Encoder for Android: сomplete software anatomy

Until recently, based on the results of surveys and personal experience, I had the impression that users believe that the value of data stored on a device greatly exceeds the cost of the device itself. Why until recently? Well, the current US dollar exchange rate means that I haven't seen such surveys among new iPhone users :).

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Avian influenza. Review of *nix vulnerabilities in 2015

According to cvedetails.com, more than 1,305 vulnerabilities have been found in the Linux core since 1999. Sixty-eight of these were in 2015. Most of them don't cause many problems (they are marked as Local and Low), and some may cause problems only if they are attached to certain applications or OS settings. In reality these numbers are not that big, but the core is not the entire OS. There are also vulnerabilities found in GNU Coreutils, Binutils, glibs and, of course, user applications. Let's take a look at the most interesting of the bunch.

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The Children of CryptoLocker, Part 2. TeslaCrypt, TorLocker, TorrentLocker

Previous part: The Children of CryptoLocker, Part 1

The first examples of malware that encrypts files and then demands money for decryption appeared a long time ago. Just remember Trojan.Xorist with its primitive encryption algorithm based on XOR, or Trojan.ArchiveLock written in PureBasic, which used regular WinRAR for encryption and Sysinternals SDelete for deleting encrypted files, and demanded as much as five thousand dollars for decryption. However, it was CryptoLocker that established the bad trend among virus writers to use the latest achievements in cryptography as quite stable encryption algorithms. Today, we will investigate several encryption-based trojans which emerged after the notorious spread of CryptoLocker on the internet (or at the same time).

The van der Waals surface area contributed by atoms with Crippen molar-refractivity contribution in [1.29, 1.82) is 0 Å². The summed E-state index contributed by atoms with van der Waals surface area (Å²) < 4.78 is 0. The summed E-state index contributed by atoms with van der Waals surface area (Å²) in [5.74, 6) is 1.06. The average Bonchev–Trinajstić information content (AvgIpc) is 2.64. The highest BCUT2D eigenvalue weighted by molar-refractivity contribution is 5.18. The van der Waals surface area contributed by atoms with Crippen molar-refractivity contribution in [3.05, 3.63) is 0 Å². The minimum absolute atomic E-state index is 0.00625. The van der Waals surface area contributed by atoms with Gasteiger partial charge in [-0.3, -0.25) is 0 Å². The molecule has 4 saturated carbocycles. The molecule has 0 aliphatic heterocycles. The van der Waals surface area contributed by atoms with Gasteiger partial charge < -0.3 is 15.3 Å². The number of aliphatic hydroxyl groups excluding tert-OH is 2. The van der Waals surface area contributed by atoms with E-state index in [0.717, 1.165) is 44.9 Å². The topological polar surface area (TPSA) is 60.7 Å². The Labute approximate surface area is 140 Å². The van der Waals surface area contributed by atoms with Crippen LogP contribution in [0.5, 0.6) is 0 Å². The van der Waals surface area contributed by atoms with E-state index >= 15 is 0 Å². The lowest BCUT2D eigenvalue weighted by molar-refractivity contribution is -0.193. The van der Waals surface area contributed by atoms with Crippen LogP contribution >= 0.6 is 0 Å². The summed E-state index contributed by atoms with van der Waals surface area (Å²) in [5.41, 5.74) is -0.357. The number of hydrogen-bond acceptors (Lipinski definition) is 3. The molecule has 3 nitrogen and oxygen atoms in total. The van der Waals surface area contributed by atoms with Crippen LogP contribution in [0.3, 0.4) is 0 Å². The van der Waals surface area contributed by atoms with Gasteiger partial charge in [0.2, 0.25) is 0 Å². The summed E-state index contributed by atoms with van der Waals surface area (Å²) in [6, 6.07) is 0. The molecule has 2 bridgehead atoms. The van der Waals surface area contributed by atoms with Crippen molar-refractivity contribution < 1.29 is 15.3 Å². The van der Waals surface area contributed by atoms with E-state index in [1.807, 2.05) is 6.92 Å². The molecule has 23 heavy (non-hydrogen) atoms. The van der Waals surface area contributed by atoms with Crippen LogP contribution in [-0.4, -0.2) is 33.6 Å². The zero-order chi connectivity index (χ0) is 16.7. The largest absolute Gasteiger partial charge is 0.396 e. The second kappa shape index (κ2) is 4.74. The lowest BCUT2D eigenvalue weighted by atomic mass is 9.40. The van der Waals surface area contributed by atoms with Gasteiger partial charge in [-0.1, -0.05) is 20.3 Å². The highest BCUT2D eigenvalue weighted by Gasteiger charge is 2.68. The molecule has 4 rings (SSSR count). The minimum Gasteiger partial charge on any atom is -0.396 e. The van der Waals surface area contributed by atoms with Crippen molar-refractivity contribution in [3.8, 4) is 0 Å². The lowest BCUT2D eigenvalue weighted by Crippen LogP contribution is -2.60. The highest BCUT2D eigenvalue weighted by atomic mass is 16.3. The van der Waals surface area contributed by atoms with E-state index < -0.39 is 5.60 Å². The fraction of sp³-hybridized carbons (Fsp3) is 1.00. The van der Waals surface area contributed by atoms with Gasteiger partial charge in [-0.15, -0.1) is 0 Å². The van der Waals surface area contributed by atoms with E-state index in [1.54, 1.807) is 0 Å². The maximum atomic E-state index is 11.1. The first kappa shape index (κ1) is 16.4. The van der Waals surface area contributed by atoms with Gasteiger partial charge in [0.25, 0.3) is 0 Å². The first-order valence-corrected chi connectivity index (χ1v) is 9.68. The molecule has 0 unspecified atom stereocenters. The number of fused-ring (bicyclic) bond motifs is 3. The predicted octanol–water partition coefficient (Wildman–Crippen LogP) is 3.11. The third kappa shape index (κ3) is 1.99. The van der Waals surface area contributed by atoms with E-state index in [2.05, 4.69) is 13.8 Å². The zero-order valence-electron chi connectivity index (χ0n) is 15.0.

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The Children of CryptoLocker, Part 1. Critroni, CryptoWall, DirCrypt

The first examples of malware that encrypts files and then demands money for decryption appeared a long time ago. Just remember Trojan.Xorist with its primitive encryption algorithm based on XOR, or Trojan.ArchiveLock written in PureBasic, which used regular WinRAR for encryption and Sysinternals SDelete for deleting encrypted files, and demanded as much as five thousand dollars for decryption. However, it was CryptoLocker that established the bad trend among virus writers to use the latest achievements in cryptography as quite stable encryption algorithms. Today, we will investigate several encryption-based trojans which emerged after the notorious spread of CryptoLocker on the internet (or at the same time).

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What data Windows 10 sends to Microsoft and how to stop it

Since its rise Windows was a natural habitat for all kinds of malware. Now the OS itself seems to have become one big trojan. Right after being installed it starts acting weird. The data flows in rivers to dozens of servers belonging to Microsoft and its partner companies. We will try to look into complaints of espionage manners of Windows 10 and find out what data it sneaks and where it sends it.

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